Last post on Nov 14, 2013 at 1:28 PM
You are in the Honda CR-V
What is this discussion about?
Honda CR-V, SUV
Go to NHTSA to file a safety complaint.
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#6375 of 6957 Re: 2003 Honda CRV 4WD [cscalera]
Sep 10, 2009 (9:20 am)
Hi. I am new to the forum and have a question about my husbands CRV. His car failed inspection for emissions. The code was P1166 which apparently is the O2 sensor. I am more than willing to replace it myself since Honda wants a ridiculous amount of money to do it. I know I will need an O2 socket, but my question is this: Is there any way to tell which O2 sensor is bad? There are 2 and I don't want to replace the wrong one. Any help would be appreciated as well as any advice on how to go about the actual replacement. This will be my first ever attempt at auto repair!
I am pretty sure 1166 is the primary O2 sensor. The shop manual should have it listed, or google it.
#6376 of 6957 Re: door lock [1999crv]
Sep 11, 2009 (5:11 am)
I have EXACTLY the same problem. Any suggestions as to a resolution to the problem? Thank you!
#6377 of 6957 Re: Headlight Problem- Low Beams Out [tomk17]
Sep 11, 2009 (6:17 am)
Solved - went to dealer today, the stalk / combo switch (headlights and turn signals) had arched and shorted out. Tech indicated it is a common problem often seen on CIVICs but the first he had seen on a CRV. They have a connector kit for the Civic that fit the CRV. Connector kit need to adapt to new switch. Replaced stalk (combo switch p/n 7743875-35999) for total cost of $240. Stinks but I rarely had a problem with this vehicle so at 125K miles, I'm OK with it.
#6378 of 6957 Instant break-in?
Sep 11, 2009 (9:47 am)
Several recent messages have concerned the proper break-in of engines and oil. I thought you might be interested in what I observed at the Honda assembly plant in Marysville about 15 years ago. After the final inspection for fit and finish, a line of young men waited at the end of the production line. Each would jump into a car and drive it over to an area where the car straddled a pit (occupied by two employees) with its drive wheels resting on rotating drums. The driver proceeded to slam through the forward gears, reaching moderately high revs in each. Then the brakes were applied firmly and the process was repeated in reverse gear. Finally, the lights were flashed, the horn blown twice, and the car sped out of the building. I remember thinking, "Well, so much for that easy break-in period I read about in the manual."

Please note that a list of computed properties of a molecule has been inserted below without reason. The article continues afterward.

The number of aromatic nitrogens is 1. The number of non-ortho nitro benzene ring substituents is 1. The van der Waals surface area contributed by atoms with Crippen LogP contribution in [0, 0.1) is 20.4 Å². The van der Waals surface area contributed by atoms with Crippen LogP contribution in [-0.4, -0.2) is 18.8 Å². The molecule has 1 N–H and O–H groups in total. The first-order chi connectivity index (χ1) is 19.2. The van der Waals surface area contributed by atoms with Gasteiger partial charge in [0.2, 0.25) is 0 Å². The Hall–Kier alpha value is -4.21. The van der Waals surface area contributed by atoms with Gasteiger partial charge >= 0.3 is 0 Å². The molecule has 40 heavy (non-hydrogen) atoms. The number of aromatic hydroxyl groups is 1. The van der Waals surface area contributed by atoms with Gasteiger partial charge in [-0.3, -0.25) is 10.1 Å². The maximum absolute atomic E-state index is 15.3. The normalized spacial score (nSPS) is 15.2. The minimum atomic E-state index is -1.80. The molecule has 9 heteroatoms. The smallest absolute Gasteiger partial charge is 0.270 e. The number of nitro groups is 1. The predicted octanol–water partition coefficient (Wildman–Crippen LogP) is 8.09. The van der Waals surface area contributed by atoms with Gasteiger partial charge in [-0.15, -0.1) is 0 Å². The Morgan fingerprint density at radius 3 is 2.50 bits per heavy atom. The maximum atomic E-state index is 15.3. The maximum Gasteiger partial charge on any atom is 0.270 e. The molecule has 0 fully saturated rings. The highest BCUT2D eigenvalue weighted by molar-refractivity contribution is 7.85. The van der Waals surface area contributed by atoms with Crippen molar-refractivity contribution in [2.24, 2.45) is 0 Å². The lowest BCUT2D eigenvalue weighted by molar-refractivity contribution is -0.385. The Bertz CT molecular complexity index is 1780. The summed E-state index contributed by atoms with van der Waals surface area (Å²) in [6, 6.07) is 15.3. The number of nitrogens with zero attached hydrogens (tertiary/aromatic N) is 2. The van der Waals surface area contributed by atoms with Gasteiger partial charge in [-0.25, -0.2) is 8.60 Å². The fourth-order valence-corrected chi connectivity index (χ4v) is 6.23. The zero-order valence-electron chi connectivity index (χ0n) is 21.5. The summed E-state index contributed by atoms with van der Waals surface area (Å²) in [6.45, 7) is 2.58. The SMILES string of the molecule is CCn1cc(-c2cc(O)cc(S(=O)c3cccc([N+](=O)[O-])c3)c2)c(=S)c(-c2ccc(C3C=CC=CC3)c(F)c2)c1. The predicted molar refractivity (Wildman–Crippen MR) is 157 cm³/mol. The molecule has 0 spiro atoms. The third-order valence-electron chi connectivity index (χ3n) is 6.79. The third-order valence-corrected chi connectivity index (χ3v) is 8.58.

The whole process took about 30 seconds, so I don't know what the guys in the pit could accomplish in that time. Maybe they were just there to observe any potential driveline problems. In any event, I hope they had some protection.
Have any of you seen anything similar in other plants or with other manufacturers?
#6379 of 6957 Oil Change Intervals
Sep 11, 2009 (10:16 am)
Recommended Oil Change &
Inspection Intervals Job Aid
Currently Applies To: All Models
With improvements in engine oil and engine design,
American Honda has steadily stretched out its
recommended intervals between oil changes. In the
beginning, there was just one oil change interval:
7.5K. In ’01, the 10K interval was introduced on the